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U.S. One Step Closer To Future Where Cars Talk To Each Other

An illustration showing how a vehicle-to-vehicle communication system would work.

An illustration showing how a vehicle-to-vehicle communication system would work. U.S. Department Of Transportation hide caption

itoggle caption U.S. Department Of Transportation

The United States is one step closer to a future where cars will communicate with each other to avoid accidents.

The Department of Transportation announced on Monday it was moving forward with the steps necessary to one day mandate vehicle-to-vehicle — V2V — communication technology on light automobiles.

The big deal here is that research — including a 3,000-vehicle test of the system in Ann Arbor, Mich. — finds that V2V technology has the potential to "help drivers avoid or mitigate 70 to 80 percent of vehicle crashes involving unimpaired drivers."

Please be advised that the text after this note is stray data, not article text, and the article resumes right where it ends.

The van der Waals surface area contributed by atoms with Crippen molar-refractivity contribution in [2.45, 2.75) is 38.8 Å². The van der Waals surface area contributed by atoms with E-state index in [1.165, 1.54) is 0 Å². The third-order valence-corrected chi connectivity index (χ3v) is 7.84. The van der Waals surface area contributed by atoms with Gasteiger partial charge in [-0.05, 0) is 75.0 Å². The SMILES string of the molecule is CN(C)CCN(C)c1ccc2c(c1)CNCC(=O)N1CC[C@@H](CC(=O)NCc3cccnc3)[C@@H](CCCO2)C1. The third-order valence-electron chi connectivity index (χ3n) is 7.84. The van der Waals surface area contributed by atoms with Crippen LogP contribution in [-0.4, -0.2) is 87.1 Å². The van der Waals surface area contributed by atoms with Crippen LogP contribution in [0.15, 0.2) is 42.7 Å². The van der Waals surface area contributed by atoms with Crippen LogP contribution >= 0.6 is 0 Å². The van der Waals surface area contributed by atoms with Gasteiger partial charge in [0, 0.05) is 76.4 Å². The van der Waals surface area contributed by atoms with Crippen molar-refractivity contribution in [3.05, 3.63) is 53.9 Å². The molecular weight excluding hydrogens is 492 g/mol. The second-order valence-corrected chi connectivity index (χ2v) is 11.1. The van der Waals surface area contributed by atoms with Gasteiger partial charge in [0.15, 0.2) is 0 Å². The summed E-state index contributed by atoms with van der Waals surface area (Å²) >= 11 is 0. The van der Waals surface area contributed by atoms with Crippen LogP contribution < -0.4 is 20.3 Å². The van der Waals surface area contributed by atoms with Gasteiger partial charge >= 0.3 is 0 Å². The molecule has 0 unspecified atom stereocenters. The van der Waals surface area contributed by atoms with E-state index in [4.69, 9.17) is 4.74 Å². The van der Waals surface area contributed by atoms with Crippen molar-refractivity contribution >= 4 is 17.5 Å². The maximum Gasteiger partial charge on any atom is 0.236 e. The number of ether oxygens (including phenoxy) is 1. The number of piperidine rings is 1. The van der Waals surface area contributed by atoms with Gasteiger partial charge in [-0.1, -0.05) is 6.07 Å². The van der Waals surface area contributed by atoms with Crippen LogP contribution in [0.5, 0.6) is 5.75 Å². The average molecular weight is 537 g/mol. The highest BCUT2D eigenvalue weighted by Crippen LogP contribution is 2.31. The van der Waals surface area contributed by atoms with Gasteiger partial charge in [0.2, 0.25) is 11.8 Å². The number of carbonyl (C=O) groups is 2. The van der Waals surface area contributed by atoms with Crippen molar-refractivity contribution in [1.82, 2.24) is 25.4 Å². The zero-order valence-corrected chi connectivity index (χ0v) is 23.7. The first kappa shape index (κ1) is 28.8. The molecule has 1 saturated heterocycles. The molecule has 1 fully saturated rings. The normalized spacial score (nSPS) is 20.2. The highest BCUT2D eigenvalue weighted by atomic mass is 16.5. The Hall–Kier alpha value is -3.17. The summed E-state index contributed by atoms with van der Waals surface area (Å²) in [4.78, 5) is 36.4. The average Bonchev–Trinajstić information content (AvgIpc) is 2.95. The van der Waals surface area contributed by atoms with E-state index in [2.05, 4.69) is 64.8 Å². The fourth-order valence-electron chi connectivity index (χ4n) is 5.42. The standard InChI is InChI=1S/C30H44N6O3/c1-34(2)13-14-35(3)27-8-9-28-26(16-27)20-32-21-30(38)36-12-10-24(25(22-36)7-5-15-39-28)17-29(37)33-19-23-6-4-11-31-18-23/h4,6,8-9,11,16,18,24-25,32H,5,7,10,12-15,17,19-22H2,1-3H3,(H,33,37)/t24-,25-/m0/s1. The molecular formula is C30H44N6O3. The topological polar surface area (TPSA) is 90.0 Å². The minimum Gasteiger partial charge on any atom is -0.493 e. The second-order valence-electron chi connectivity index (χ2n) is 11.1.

"V2V crash avoidance technology has game-changing potential to significantly reduce the number of crashes, injuries and deaths on our nation's roads," National Highway Traffic Safety Administration Acting Administrator David Friedman said in a statement. "Decades from now, it's likely we'll look back at this time period as one in which the historical arc of transportation safety considerably changed for the better, similar to the introduction of standards for seat belts, airbags, and electronic stability control technology."

The NHTSA will now finish analyzing all the data from that yearlong project in Ann Arbor and will then open that research report for public comment. Eventually, the agency will hand down a regulatory proposal that "would require V2V devices in new vehicles in a future year, consistent with applicable legal requirements, Executive Orders, and guidance."

It's important to note that at this stage NHTSA is not talking about self-driving vehicles. Instead, it is talking about a system that alerts drivers to potential dangers.

The agency also said that cars would only be sending anonymous "safety data" to each other.

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